Cold and Flu Season: How to Improve Indoor Air Quality

How Does Indoor Air Quality Affect Our Health?

Cold and Flu season is upon us. The air gets chilled and we tend to spend more time indoors. The Center for Disease Control(CDC) reports that there are millions of cases of the common cold each year, with children being affected the most. While you can suffer from a cold year-round, fall and winter are known as "cold and flu season." For some parts of the country, furnaces and heaters are constantly in use, and if you have neglected to take care of your system through the year, you may be overdue for service. The first defense in preventing cold and flu during this season is improving your indoor air quality because where you spend most of the day influences how often you get sick, whether at work or at home.

Cold and Flu Season: Indoor Air

Common Indoor Air Pollutants

  • Viruses - More than 100 different types of viruses can cause you to have the common cold, but only influenza-type viruses A, B, and C cause the flu. Although they are seasonal, Type A viruses mutate every year and transform into new strains, which is why you need to have a flu shot every year.
  • Bacteria - Virtually everywhere, bacteria can be a major cause of respiratory conditions. It can cause allergies, asthma, and even infections. Symptoms often include inflammation in the nose, throat, sinuses, and lungs.
  • Mold Spores - Mold is a fungus that can cause major damage to your property and serious health issues. Long exposure to mold spores can cause serious respiratory conditions such as chronic sinusitis, allergies, or asthma. Also, at the right temperature and humidity, mold can feast on your house’s carpet, drywall, wood, and any other material.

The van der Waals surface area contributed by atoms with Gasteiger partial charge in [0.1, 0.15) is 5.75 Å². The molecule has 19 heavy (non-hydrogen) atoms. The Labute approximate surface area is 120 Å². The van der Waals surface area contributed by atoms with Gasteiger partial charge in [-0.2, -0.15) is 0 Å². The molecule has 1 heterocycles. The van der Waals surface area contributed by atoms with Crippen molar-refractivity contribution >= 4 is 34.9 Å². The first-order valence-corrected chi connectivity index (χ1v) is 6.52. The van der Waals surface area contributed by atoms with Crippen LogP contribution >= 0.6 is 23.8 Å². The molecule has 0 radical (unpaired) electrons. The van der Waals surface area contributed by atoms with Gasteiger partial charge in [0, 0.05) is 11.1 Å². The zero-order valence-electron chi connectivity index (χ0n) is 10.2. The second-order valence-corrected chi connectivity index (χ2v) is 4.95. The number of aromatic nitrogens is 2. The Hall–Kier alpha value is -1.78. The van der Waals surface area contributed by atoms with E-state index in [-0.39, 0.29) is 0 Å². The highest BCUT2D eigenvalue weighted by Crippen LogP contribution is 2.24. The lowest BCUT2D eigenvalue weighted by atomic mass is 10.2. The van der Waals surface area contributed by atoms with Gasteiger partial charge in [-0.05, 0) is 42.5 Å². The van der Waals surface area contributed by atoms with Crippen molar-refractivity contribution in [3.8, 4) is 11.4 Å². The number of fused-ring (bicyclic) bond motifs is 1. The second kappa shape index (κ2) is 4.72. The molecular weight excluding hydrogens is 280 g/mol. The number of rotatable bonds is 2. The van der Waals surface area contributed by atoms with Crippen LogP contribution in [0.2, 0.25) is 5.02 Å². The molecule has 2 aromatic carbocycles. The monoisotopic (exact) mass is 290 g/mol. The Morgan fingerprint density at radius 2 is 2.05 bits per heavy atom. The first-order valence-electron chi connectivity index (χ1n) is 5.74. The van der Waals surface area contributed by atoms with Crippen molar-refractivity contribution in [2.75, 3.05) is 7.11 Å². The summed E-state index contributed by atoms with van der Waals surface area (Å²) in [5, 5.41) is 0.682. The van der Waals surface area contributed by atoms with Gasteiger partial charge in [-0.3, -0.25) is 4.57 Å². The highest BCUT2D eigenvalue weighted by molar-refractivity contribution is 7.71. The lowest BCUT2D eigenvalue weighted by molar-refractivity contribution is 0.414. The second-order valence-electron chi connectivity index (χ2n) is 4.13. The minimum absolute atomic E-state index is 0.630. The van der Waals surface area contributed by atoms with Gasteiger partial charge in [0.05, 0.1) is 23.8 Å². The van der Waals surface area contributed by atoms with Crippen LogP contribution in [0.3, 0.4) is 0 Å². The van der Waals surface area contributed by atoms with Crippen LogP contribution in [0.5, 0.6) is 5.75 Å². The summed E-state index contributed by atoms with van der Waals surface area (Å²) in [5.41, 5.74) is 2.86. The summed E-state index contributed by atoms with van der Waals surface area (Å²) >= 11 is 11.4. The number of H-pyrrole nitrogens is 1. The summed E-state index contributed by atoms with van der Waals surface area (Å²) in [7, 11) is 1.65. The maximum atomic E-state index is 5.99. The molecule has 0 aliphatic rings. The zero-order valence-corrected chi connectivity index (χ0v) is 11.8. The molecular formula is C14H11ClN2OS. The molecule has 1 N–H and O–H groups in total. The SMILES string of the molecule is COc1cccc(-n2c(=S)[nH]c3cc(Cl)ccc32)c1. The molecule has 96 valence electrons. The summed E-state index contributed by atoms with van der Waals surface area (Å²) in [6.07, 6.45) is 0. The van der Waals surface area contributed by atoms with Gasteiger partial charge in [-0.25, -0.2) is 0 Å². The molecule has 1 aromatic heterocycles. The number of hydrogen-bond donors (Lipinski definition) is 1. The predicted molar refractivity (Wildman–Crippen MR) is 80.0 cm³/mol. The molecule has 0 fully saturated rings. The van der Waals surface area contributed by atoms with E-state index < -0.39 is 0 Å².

• Dust Mites - These microscopic insects can cause major allergic reactions. They live off dead skin cells and hair that accumulate on furniture, mattresses, pillows, and others. Dust mites reproduce quickly, and you can have millions or billions trapped inside your house.
  • "Harmless" Chemicals - Common household chemicals like chlorine and ammonia can create toxic gasses when they are combined. They can linger in the air for hours, and you can be overwhelmed with the fumes. If this happens in your home, evacuate and open all windows and doors to allow the fumes to dissipate.
  • Cigar and Cigarette Smoke - Smoking inside is another major influence on your home's air quality. Whether it’s a cigar or cigarettes, secondhand smoke is just as harmful as smoking. Smoke is often a common trigger for allergy and asthma sufferers. The lingering smells remain in the home for an extended time, attaching to curtains, carpets, walls, and bedding.
  • Pet Dander - Dogs and cats shed, which gets hair everywhere. Much of this hair is swept up into the ductwork, where the furnace filter catches it, so it can't re-circulate back into your home. Pet owners know that excess pet fur, feathers, bodily fluids, and dander can stifle the air in your home. This is especially the case for those who have allergies or asthma. For these individuals, indoor air quality should be a top priority.
  • Scented Candles and Sprays - Even pleasantly scented candles and air fresheners can contribute to indoor air pollution because these products obtain their scents from chemicals. Candles that are made from paraffin wax contain toxins such as benzene, which causes your air to be loaded with heavy metals.
  • Outdoor Air - When the outdoor air suffers, your indoor air will also suffer. If you live in a polluted city or in pollen-heavy, wooded areas, your indoor air may be more polluted than you think. Homes in wildfire-prone areas are also likely to feel the effects of poor outdoor air quality.